At the heart of the Five Points was the Old Brewery. Originally built in 1792 as Coulter's Brewery, on the old Collect, its name changed when it became too decrepit for use as a business and became a dwelling. An alley on its north side led to a room known as the Den of Thieves, in which some 75 men, women and children lived; most of the women were prostitutes. The other side of the passageway earned the name Murderers' Alley. Fighting was almost constant, and it is believed that the alley averaged almost a murder a night for 15 years. The notorious tenement alley known as Cow Bay was originally the site of a small bay in the Collect pond, where farmers took their cattle for water. In the early days of the Points, it had been a respectable cul-de-sac at the end of Little Water Street, but with the decline of the district, it became a filthy alley lined with tenements. Many of the Cow Bay buildings were connected by underground passages - ideal hiding places for thieves and murderers, and whatever was left of their victims. "If you would see Cow Bay," wrote the anonymous author of an 1854 book called Hot Corn, "saturate your handkerchief with camphor, so that you can endure the horrible stench, and enter ...what do we see? ... nothing but rags, and dirt, and vermin, and rum-degraded human beings."

In 1850, the New York Daily Tribune ran a series of articles on the so-called "dens of death" - the cellars and basements of the tenement houses. Built one to two stories below ground level, the ceilings were often too low for a human to stand upright. They were almost completely devoid of light and ventilation. The main room of the cellar apartment usually had only one window that often could not be opened. The bedrooms in the rear of the cellar had no windows at all. Poor drainage in the streets often caused flooding after a rain, the water sometimes breaking through the foundation and carrying with it mud, garbage and excrement. The stench was horrific. As the Tribune noted, "There is not a farmer's hog pen in the country, that is not immeasurably ahead of them in point of health - often in point of cleanliness."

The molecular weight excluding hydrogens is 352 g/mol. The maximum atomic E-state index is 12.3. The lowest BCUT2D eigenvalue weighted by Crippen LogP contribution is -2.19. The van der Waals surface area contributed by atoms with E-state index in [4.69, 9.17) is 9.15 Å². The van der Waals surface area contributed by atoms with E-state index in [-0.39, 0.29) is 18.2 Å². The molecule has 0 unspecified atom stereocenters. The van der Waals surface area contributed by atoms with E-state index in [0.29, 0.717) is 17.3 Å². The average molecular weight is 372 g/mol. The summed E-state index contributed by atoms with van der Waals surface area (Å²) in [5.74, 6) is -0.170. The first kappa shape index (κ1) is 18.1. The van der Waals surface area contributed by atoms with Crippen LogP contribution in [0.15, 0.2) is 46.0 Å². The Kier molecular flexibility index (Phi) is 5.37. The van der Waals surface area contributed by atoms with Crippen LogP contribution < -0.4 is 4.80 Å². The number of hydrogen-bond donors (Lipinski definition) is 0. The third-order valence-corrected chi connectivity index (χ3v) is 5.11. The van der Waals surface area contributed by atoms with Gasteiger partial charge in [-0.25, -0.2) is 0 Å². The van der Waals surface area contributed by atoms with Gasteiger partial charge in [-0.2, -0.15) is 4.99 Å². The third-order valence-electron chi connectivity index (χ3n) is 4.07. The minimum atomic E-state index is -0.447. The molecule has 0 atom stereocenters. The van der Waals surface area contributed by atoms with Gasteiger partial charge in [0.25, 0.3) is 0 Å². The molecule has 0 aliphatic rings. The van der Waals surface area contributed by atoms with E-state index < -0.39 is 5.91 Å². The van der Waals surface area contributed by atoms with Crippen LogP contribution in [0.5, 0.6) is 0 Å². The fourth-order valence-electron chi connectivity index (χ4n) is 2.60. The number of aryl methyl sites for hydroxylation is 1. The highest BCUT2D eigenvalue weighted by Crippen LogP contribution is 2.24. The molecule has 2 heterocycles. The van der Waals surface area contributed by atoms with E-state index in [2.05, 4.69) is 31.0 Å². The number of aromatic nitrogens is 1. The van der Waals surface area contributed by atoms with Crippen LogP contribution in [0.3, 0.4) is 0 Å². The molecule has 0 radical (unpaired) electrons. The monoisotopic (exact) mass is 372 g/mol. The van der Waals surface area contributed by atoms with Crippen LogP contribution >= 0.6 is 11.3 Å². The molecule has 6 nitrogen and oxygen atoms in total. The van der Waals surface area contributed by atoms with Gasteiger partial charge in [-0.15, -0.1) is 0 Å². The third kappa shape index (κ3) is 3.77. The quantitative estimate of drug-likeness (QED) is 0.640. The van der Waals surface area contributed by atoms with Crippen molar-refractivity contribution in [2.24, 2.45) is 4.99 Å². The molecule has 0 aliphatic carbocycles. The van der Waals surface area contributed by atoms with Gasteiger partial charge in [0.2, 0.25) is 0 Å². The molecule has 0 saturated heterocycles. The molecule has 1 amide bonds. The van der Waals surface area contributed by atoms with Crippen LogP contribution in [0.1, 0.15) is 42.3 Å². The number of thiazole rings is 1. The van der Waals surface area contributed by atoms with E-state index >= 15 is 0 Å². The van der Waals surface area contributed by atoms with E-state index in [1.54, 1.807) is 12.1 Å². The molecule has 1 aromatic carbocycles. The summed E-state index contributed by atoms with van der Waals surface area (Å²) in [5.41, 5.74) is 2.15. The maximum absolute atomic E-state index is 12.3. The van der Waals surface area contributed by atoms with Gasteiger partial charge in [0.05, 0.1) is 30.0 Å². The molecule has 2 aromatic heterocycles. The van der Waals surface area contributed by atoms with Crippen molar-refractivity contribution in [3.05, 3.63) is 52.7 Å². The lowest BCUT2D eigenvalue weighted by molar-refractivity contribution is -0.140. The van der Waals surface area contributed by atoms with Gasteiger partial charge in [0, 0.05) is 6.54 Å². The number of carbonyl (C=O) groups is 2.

Some tenement cellars were kept much cleaner, but only to attract their particular clientele. Some cellars housed dens of prostitution, Where women, and often children, openly plied their services. Others served as rum shops (euphemistically referred to as "green-groceries"), dance halls, or gambling houses for "the lowest class of sots". The Tribune reported that at least 410 rum shops operated in the Points.

Other cellars were devoted to lodging boarders. For 3T/z cents a week, a boarder would get clean straw to sleep on and first crack at whatever food the old women and children had managed to buy or beg that day. For 18'/4 cents, one got a bit of bare floor and second chance at the day's food. And for nine cents a week, the "third class" boarder was permitted to fight over whatever was left on the table, and had the privilege of sleeping in the doorway.